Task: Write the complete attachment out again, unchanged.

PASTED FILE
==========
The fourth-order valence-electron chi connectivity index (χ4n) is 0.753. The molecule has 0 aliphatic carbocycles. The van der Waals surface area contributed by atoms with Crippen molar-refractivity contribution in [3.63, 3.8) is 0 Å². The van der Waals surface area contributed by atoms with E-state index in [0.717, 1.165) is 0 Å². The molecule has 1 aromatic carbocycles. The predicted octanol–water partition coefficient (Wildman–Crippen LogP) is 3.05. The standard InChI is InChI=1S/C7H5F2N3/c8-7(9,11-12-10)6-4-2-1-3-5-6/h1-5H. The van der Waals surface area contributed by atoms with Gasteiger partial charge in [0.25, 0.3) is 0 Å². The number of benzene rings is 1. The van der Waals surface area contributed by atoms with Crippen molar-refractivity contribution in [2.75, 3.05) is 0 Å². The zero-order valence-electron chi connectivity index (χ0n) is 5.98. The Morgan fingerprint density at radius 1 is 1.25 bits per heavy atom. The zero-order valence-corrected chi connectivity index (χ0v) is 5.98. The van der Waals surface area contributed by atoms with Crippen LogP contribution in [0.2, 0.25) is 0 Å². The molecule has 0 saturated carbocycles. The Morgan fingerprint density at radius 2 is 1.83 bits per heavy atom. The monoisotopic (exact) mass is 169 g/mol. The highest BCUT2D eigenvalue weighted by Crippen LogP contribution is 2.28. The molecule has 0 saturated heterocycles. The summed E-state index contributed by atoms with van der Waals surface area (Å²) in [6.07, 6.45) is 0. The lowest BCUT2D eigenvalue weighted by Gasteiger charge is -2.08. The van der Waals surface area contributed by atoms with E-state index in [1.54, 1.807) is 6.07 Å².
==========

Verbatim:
The fourth-order valence-electron chi connectivity index (χ4n) is 0.753. The molecule has 0 aliphatic carbocycles. The van der Waals surface area contributed by atoms with Crippen molar-refractivity contribution in [3.63, 3.8) is 0 Å². The van der Waals surface area contributed by atoms with E-state index in [0.717, 1.165) is 0 Å². The molecule has 1 aromatic carbocycles. The predicted octanol–water partition coefficient (Wildman–Crippen LogP) is 3.05. The standard InChI is InChI=1S/C7H5F2N3/c8-7(9,11-12-10)6-4-2-1-3-5-6/h1-5H. The van der Waals surface area contributed by atoms with Gasteiger partial charge in [0.25, 0.3) is 0 Å². The number of benzene rings is 1. The van der Waals surface area contributed by atoms with Crippen molar-refractivity contribution in [2.75, 3.05) is 0 Å². The zero-order valence-electron chi connectivity index (χ0n) is 5.98. The Morgan fingerprint density at radius 1 is 1.25 bits per heavy atom. The zero-order valence-corrected chi connectivity index (χ0v) is 5.98. The van der Waals surface area contributed by atoms with Crippen LogP contribution in [0.2, 0.25) is 0 Å². The molecule has 0 saturated carbocycles. The Morgan fingerprint density at radius 2 is 1.83 bits per heavy atom. The monoisotopic (exact) mass is 169 g/mol. The highest BCUT2D eigenvalue weighted by Crippen LogP contribution is 2.28. The molecule has 0 saturated heterocycles. The summed E-state index contributed by atoms with van der Waals surface area (Å²) in [6.07, 6.45) is 0. The lowest BCUT2D eigenvalue weighted by Gasteiger charge is -2.08. The van der Waals surface area contributed by atoms with E-state index in [1.54, 1.807) is 6.07 Å².